violence. It is one of many services in Suffolk to receive extra
government funding. Those sdeking help in this unique project pay just
?10 for 61`hour sessions to help them rebuild their lives. This
mother escaped from a violent marriage and says the centrd helps
to give her strength. It has given me the confidence to do
things, and it has helped md understand more, because it got to
the stage when I phoned I w`s dependent because he had always made
me dependent on him. In the last year we had eight
councillors, and about 29 women who came for counselling. In thhs year
alone since April that figure has almost doubled.
It is one project that is m`king a big impact on the lives of victims
of crime. We have got a very good settlement
for Suffolk. We have done bdtter than a lot of constabularies across
the country, and we are verx pleased that we are able to give thd service
?35,000 for counselling services for victims. It is important we do what
we can to support these organisations.
Every crime scene produces ` victim. Across the region, PCCs now
know how much they will get to spend on projects of their choice.
Norfolk, Suffolk and Essex will receive these amounts, and
Hertfordshire, Kim Richard `nd Northamptonshire will receive these
amounts. Victims of sexual assaults will
benefit from a large proportion of the additional funding, and for the
rest money will be spent whdre PCCs decided it is needed most.
We are just three days away from the Tour de France passing throtgh our
region but tonight of coursd it s all about Yorkshire and the opening
Thousands of cycling fans from around the world have descended
Including our Sports Editor Jonathan Park who sent
The world's largest annual sporting event has arrived in Yorkshhre
before it comes to our part of the world for stage three beford
finishing in London. This is the Leeds arena where the opening
presentation is taking placd tonight, and a short while `go the
200 or so riders took a short trip across Leeds city centre to go from
the press area to hear to bd part of this official ceremony tonight. And
on the British interests, Chris Froome and Mark Cavendish. Lots of
excitement building, and thd sheer size and scale of this oper`tion is
quite impressive. 2000 membdrs of the media are crammed into the press
area where the riders took part in press conferences earlier today
among those Mark Cavendish who has strong legs with Essex becatse he
does some of his training rhdes at Essex and has a home in thehr. You
give us his thoughts on ridhng on the roads he knows so well.
I know the roads, my wife w`s born around their, and so I spent some
time there. To finish on thdm all again in London will be another
opportunity to try to win in front of the Queen.
One local rider will not be taking part in the tour because he is not
well enough to take his place in the Tour de France. This opening
ceremony is being orchestrated by another Essex resident who was head
of ceremonies for London 2002. And to give you an idea of the scale of
the tour to France, 3.5 billion people will watch it on teldvision,
1200 rooms are booked out every night by the teams and riders and
personnel, and 12 million pdople will watch the road race on the
roads and streets wherever ht happens to take place, on average,
that is. And this whole racd is coming to our part of the world in
just four days' time. The British Grand Prix is bding
staged this weekend at Silvdrstone. And for the first time,
fans are being given access to parts of the circuit which have bden
off limits till now. It's part of the celebrations to
mark Silverstone's 50th Grand Prix. James Burridge sent this
from the circuit. Welcome to Silverstone and ` very
special one. For the first time the fans have been allowed unprdcedented
access in the pit lane. Thex are never seen teams are close like this
before. Guys, what is it like seeing the team is so close?
It is fantastic. We have bedn coming for the last seven years and to get
to see the drivers and cars are close has made a weekend. Normally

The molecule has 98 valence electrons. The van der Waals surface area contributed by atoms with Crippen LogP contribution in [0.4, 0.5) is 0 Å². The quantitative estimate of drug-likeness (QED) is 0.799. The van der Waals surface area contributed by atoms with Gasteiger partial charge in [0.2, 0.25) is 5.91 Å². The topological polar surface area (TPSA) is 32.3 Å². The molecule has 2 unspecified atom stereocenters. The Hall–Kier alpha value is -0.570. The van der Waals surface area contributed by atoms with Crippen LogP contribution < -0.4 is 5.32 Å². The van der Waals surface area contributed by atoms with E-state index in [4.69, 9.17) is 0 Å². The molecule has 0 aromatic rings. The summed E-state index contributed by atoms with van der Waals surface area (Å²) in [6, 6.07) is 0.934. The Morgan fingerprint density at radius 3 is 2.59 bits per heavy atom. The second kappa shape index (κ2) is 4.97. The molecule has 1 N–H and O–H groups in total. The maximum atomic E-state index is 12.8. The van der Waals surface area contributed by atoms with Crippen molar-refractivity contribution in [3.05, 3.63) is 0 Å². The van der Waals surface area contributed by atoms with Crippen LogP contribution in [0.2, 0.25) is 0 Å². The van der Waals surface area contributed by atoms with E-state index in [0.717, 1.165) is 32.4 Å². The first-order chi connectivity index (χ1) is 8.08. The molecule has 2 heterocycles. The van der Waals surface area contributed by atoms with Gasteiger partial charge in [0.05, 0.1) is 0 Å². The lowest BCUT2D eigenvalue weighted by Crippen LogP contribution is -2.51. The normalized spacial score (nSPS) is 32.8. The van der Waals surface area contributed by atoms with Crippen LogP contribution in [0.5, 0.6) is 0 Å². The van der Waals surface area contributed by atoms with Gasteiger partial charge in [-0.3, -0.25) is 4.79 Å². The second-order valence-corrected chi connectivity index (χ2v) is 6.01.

the Thursday is just sitting around the campsite, but hopefully this
carries on. What have you seen that perhaps you
wouldn't have had the chancd to see before?
Goes into the car is, actually see the guys work on the cards for the
first time. Just everybody being here, it is so fantastic just to be
here. We will bring you over here, you can
see the Mercedes garage where Lewis Hamilton and Nico Rosberg are
based. Down the way drivers for Red Bull, and Richard Phillips, the man
running the show. This must be a real feat of organisations.
It is the first time we havd tried to do this, they started quduing at
eight o'clock was a mile long before we opened lane. It is
extraordinary. What is a mean to Silverstone to
have the Grand Prix here for so long?
50 years of Grand Prix, makds it one of the oldest Grand Prix is. At huge
motor Heritage. Four days of it this year, as well.
We will be here every day for road, Look East.
They may need their wet tyrds at Silverstone.
We recorded some of the hottest averages in the country. Sole of you
have written into the newsroom to see your recorded higher
temperatures than this in your back garden, but these are our official
statistics taken from within a closed box and metre from the ground
and away from direct sunlight, so they are taken as the most `ccurate
data that we can use. But vdry hard indeed. And a fine end of the day
with a lot of sunshine around. Overnight, some clear spells, but it
will not allow temperatures to fall very low. It will stay warm with
temperatures staying in the teens. Winds like south`westerly. Tomorrow
will be another hot and sunny day. It could be humoured through
tomorrow. 20 of sunshine through the morning, some high`level cloud
moving in through the afternoon More than just one place for record
high temperatures of 28 Celsius Essex looks like the place to record
those high temperatures. But it could be 27 right across thd
region. Wind speeds pick up across the afternoon and this is the sign
of a weather front approachhng. But it is likely to stay warm and sunny
throughout the day. You can see the weather front edging into the North
West. It could bring more cloud and one or two spots of rain. It looks
likely that this rainbow tr`ck eastwards overnight. This is the
weather front responsible. Ht will be difficult to predict its
movement, so expect a spell of rain overnight
it may take some time to cldar through Saturday. Saturday to stay
some brighter skies but also the risk of some showers... But it will
feel like a bit cooler and fresher than it has over the last fdw days.
On Sunday it starts promising with plenty of sunshine and then the risk
of some showers that could be heavy in the afternoon. And it is Shari at
start of next week. Overnight lows around